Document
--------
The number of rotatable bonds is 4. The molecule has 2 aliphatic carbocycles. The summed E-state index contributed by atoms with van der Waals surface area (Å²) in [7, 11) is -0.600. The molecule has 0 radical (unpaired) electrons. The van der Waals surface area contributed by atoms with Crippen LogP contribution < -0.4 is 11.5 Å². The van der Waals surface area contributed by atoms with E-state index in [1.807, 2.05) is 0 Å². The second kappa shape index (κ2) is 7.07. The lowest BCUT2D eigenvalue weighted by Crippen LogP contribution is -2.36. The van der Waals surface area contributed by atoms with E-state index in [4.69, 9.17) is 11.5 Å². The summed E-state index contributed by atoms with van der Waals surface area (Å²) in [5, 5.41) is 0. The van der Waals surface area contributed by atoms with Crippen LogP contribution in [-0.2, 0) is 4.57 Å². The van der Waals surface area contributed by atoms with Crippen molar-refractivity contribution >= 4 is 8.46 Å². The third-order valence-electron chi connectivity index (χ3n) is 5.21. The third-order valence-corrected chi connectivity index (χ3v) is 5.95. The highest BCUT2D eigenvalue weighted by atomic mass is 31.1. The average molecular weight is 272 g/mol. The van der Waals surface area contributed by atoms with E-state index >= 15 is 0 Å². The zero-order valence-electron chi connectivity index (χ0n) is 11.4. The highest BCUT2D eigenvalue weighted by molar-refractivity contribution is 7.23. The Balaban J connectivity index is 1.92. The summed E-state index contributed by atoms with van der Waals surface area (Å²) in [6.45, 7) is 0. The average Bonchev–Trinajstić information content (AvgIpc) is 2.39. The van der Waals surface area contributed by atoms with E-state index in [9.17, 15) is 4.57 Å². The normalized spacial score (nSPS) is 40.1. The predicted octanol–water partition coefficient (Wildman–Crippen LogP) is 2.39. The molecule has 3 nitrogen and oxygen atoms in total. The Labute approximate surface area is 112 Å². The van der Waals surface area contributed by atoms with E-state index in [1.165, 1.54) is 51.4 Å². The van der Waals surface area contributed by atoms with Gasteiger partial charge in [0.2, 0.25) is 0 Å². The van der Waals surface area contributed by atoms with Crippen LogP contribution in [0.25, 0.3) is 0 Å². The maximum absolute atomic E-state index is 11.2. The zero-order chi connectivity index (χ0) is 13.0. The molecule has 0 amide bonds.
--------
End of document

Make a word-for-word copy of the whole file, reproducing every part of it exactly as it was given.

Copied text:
The number of rotatable bonds is 4. The molecule has 2 aliphatic carbocycles. The summed E-state index contributed by atoms with van der Waals surface area (Å²) in [7, 11) is -0.600. The molecule has 0 radical (unpaired) electrons. The van der Waals surface area contributed by atoms with Crippen LogP contribution < -0.4 is 11.5 Å². The van der Waals surface area contributed by atoms with E-state index in [1.807, 2.05) is 0 Å². The second kappa shape index (κ2) is 7.07. The lowest BCUT2D eigenvalue weighted by Crippen LogP contribution is -2.36. The van der Waals surface area contributed by atoms with E-state index in [4.69, 9.17) is 11.5 Å². The summed E-state index contributed by atoms with van der Waals surface area (Å²) in [5, 5.41) is 0. The van der Waals surface area contributed by atoms with Crippen LogP contribution in [-0.2, 0) is 4.57 Å². The van der Waals surface area contributed by atoms with Crippen molar-refractivity contribution >= 4 is 8.46 Å². The third-order valence-electron chi connectivity index (χ3n) is 5.21. The third-order valence-corrected chi connectivity index (χ3v) is 5.95. The highest BCUT2D eigenvalue weighted by atomic mass is 31.1. The average molecular weight is 272 g/mol. The van der Waals surface area contributed by atoms with E-state index >= 15 is 0 Å². The zero-order valence-electron chi connectivity index (χ0n) is 11.4. The highest BCUT2D eigenvalue weighted by molar-refractivity contribution is 7.23. The Balaban J connectivity index is 1.92. The summed E-state index contributed by atoms with van der Waals surface area (Å²) in [6.45, 7) is 0. The average Bonchev–Trinajstić information content (AvgIpc) is 2.39. The van der Waals surface area contributed by atoms with E-state index in [9.17, 15) is 4.57 Å². The normalized spacial score (nSPS) is 40.1. The predicted octanol–water partition coefficient (Wildman–Crippen LogP) is 2.39. The molecule has 3 nitrogen and oxygen atoms in total. The Labute approximate surface area is 112 Å². The van der Waals surface area contributed by atoms with E-state index in [1.165, 1.54) is 51.4 Å². The van der Waals surface area contributed by atoms with Gasteiger partial charge in [0.2, 0.25) is 0 Å². The van der Waals surface area contributed by atoms with Crippen LogP contribution in [0.25, 0.3) is 0 Å². The maximum absolute atomic E-state index is 11.2. The zero-order chi connectivity index (χ0) is 13.0. The molecule has 0 amide bonds.